I can see it as proto humans made only a few sounds to communicate, then needed more. The individuals who evolved extra throat mutations, then learned how to use them, and reproduced successfully, would keep those mutations and prosper.

Is my idea counter to the current science?

Being somewhat wise and diplomatic, I work to see a synthesis of our ideas. Where mutations are continuous and ongoing, and then the ones that stay are the ones needed.

I have seen deer on that trail in the past. This time we encounter ducks, geese, squirrels, chipmunks, and hear some big animals in the bushes. We also encounter hiking couples, a stunningly fit woman in high performance sport clothes walking a huge dog, a rider on a Raleigh with a mustache, and a well dressed strong middle aged dude on an advanced Cannondale. Eric and I both notice the ground-in dirt on the shoulder of his jersey then down his arm, and deduce he had recently crashed; crashed hard with his ass in the air.

Thinking about haste provokes a time check which reveals my quickly approaching bus schedule. We scramble down the trail joyfully taking risks with purpose. The memory of seeing the crashed experienced rider apparently keeps us upright while we go unnecessarily fast.


We make it back to the car in time. Eric changes his clothes again. I lay down, feel the weight of the pavement and meditate. Eventually we pack it up and drive. Oop, no time to return the bike, my cousin generously offers to do it later. We get to the bus pickup with a few minutes to spare.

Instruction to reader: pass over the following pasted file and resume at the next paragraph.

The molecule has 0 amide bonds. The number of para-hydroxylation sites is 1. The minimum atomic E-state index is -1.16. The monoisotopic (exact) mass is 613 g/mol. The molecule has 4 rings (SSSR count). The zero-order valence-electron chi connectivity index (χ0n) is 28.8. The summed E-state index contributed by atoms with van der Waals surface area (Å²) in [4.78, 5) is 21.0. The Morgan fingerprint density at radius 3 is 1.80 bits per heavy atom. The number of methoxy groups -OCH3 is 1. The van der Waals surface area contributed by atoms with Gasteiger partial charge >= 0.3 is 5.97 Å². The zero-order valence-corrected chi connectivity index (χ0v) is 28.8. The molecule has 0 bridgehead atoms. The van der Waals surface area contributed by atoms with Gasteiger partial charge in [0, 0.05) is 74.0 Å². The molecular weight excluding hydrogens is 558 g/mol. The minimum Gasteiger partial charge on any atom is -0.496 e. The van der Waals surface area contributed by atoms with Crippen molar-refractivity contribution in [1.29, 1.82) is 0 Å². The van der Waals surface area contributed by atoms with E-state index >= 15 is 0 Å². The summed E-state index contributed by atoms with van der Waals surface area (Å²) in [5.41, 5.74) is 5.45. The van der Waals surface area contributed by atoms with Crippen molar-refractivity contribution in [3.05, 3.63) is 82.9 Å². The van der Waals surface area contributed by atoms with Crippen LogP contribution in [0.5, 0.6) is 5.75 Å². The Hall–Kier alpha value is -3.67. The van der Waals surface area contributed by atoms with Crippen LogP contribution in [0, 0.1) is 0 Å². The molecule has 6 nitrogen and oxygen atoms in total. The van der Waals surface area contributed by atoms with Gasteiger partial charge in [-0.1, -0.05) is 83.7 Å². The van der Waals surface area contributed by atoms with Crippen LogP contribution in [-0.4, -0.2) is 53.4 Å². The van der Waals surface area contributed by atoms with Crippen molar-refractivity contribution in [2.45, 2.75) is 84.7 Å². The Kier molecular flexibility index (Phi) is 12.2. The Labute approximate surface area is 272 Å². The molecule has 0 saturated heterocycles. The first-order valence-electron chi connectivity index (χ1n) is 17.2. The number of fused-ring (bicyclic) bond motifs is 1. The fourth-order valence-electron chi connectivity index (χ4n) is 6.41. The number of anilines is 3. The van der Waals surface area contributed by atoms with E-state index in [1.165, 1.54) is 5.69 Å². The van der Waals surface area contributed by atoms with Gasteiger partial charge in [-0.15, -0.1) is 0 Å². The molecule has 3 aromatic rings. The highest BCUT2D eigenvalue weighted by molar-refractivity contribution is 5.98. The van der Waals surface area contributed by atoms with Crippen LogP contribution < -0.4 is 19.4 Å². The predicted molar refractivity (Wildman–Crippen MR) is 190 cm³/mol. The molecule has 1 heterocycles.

We talk in the car about more interesting subjects as the bus pulls in. I get a hug before bounding to the bus. The dark and quiet bus is very comfortable except that my clothes are still soaking with sweat. Revving down, I think about the fertile soil in my hair, the plant seeds stuck to my shirt, and the insects in my shoe laces, flying down the freeway, as I smile and write this story on my phone.

  2 Responses to “Dirt ride august 2012”

  1. Always a great State for outdoor activities. Next time you come back I’d love to ride with you. The various bikes in other post are very interesting in design and concept. You always were a very creative person.
    Be safe.